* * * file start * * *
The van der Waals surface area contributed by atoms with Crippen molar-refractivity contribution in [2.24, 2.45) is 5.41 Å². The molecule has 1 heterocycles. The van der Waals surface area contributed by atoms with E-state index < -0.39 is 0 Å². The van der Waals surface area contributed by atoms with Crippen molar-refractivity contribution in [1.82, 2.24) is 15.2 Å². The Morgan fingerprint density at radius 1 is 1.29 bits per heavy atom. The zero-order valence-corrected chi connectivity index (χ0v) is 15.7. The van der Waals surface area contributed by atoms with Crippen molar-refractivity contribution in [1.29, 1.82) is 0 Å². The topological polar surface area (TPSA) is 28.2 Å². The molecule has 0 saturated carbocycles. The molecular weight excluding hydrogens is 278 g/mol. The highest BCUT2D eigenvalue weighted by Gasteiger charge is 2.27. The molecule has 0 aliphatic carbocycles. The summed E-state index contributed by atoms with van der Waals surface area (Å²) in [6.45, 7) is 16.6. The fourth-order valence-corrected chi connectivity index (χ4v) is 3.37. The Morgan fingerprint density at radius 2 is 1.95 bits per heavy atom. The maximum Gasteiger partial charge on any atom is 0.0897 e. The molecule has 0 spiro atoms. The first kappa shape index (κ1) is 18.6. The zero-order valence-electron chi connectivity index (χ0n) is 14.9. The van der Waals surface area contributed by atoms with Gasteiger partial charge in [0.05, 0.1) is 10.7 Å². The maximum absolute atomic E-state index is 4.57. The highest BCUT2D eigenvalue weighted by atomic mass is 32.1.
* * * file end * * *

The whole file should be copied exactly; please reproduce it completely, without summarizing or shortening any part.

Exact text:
The van der Waals surface area contributed by atoms with Crippen molar-refractivity contribution in [2.24, 2.45) is 5.41 Å². The molecule has 1 heterocycles. The van der Waals surface area contributed by atoms with E-state index < -0.39 is 0 Å². The van der Waals surface area contributed by atoms with Crippen molar-refractivity contribution in [1.82, 2.24) is 15.2 Å². The Morgan fingerprint density at radius 1 is 1.29 bits per heavy atom. The zero-order valence-corrected chi connectivity index (χ0v) is 15.7. The van der Waals surface area contributed by atoms with Crippen molar-refractivity contribution in [1.29, 1.82) is 0 Å². The topological polar surface area (TPSA) is 28.2 Å². The molecule has 0 saturated carbocycles. The molecular weight excluding hydrogens is 278 g/mol. The highest BCUT2D eigenvalue weighted by Gasteiger charge is 2.27. The molecule has 0 aliphatic carbocycles. The summed E-state index contributed by atoms with van der Waals surface area (Å²) in [6.45, 7) is 16.6. The fourth-order valence-corrected chi connectivity index (χ4v) is 3.37. The Morgan fingerprint density at radius 2 is 1.95 bits per heavy atom. The maximum Gasteiger partial charge on any atom is 0.0897 e. The molecule has 0 spiro atoms. The first kappa shape index (κ1) is 18.6. The zero-order valence-electron chi connectivity index (χ0n) is 14.9. The van der Waals surface area contributed by atoms with Gasteiger partial charge in [0.05, 0.1) is 10.7 Å². The maximum absolute atomic E-state index is 4.57. The highest BCUT2D eigenvalue weighted by atomic mass is 32.1.